The 3-month window for opting-out of the My Health Record begins soon. Health bureaucrats gave a Senate hearing the latest on the program, including what pharmacy’s role entails
The My Health Record program was a topic of lengthy discussion and questioning at the recent Senate Estimates Committee hearings in Canberra.
Among the data and opinions presented were many revealing figures on the scale of program, how patients can opt-out, and when. It also covered the number of pharmacies currently involved in the program, and what their role in it actually entails
How many people
* As of 29 May, there were 5.8 million Australians with a My Health Record
The demographic breakdown
*36% of these people are under 19 years of age, 25% are between 20 and 35 years, 25% are between 40 and 64, and 14% aged over 65 years. 54% of those currently with an MHR are female, 46% male
How many pharmacies
*There are currently 1,831 retail pharmacies registered for My Health Record (as of 29 April) – when the system becomes operational. each time they dispense a medicine, a record of that dispensed
medicine is automatically sent to the MHR database.
“So every single one of those is actively uploading data every day as they dispense medicines to people with a My Health Record,” a Department of Health official said.
The total amount of HCPs
*In total, as of 29 April, there were 11,238 provider organisations registered, increasing at a rate of approximately 120 each month. This number also includes 6,372 general practice organisations, 802 public hospitals and health service facilities, 183 private hospitals and clinics, 186 aged-care registration service organisations, 48 pathology and diagnostic imaging services, and 1,475 other healthcare provider types.
*There is a three month window, starting from July, within which people can elect to opt-out of the program (more on this below)
*The only way in which an individuals MHR account can be activated is by requesting it themselves or by having a clinical interaction if they haven’t opted out.
In a community pharmacy the dispense record being sent would trigger the activation.
Telling the people
*A $25 million education campaign targeting both the public and health professionals will be undertaken during the three-month opt-out period. Public information will be provided in the Chemist Warehouse and Terry White Pharmacies magazines.
Tim Kelsey, Chief Executive Officer of the Australian Digital Health Agency, said: “There is a very comprehensive communications plan that was informed in its design by the experience of two opt-out trial site pilots that were run by the Department of Health in 2016, and the communications exercise will deliver, to all Australians, the opportunity to be aware of their rights to opt out and, if they wish to, to opt out.”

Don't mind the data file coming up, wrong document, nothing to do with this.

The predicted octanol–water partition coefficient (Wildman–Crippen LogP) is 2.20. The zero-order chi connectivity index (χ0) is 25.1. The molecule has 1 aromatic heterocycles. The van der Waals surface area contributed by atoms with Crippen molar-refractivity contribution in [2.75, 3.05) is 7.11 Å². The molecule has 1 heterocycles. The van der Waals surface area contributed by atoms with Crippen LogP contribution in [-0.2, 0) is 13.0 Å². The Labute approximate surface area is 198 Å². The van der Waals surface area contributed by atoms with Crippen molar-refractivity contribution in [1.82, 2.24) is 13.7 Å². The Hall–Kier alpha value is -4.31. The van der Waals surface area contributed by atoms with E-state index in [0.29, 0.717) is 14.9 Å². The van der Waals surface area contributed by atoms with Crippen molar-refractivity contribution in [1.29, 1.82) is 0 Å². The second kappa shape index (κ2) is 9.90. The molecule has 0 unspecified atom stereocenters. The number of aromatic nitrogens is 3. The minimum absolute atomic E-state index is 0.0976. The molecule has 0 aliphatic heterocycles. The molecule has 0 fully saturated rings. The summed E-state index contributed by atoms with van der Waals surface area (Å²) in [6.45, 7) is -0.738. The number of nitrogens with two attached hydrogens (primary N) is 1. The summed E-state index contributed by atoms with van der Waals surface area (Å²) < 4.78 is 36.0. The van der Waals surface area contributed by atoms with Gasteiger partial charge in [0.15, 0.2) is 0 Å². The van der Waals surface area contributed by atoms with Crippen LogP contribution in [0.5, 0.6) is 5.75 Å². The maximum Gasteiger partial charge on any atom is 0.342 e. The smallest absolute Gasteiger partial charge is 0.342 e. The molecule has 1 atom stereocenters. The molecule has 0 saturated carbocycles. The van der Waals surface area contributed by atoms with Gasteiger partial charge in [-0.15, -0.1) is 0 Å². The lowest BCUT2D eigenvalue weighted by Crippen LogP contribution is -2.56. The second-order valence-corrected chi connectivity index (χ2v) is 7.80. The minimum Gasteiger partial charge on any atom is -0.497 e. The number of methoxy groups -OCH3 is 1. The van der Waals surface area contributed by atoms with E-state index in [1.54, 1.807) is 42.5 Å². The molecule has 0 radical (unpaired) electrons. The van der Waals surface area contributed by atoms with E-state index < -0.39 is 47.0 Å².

“I’m confident that we’ve done everything we can to ensure that every Australian has the
opportunity to learn about the My Health Record and their right to opt out, and we are monitoring the degree to which awareness follows that opportunity. We will intervene if there are communities that seem to have less awareness than others as we go through the opt-out period,” he said.
Register your dislike
*At the moment “just over” 11,000 Australians have registered to get instructions on the opt-out process. These people will be emailed with information on opting-out when the process goes active on the 16 July.
Mr Kelsey said: “There are three ways in which people can opt out and, again, they have been designed in the context of the learning from the opt-out trials. The first is online, the second is via the call centre and the third is that, where appropriate, particularly in remote and rural Australia, there will be the opportunity to opt out on paper forms”.
*By the time the public information campaign begins, “all GPs and pharmacists will have been trained in My Health Record,” Mr Kelsey said.
“In many parts of Australia, that’s already the case as activity has increased over the last few
months. That is so that they are able to understand what My Health Record is and make a decision about whether they wish to connect but, crucially, also support and counsel their patients in the event that they are asked about the opt-out opportunity.”
*The PSA guidelines for pharmacies explain what best practice looks like, in terms of explaining the system to a patient upon activation, Mr Kelsey said.
“The Pharmaceutical Society has published guidance which is put together in consultation with its membership, for example, in order to precisely prescribe what best practice— having a conversation—looks like for pharmacists”.
However, an individual healthcare provider is unlikely to know whether a record has been activated or not until they view it, so a pharmacist, for example, won’t know whether the consumer has opted out.
*After a visit to a health professional a patient can go online and locate their My Health Record and delete a document they don’t want to be present in their record. They can also do that via the call centre in relation to deleting the record itself.
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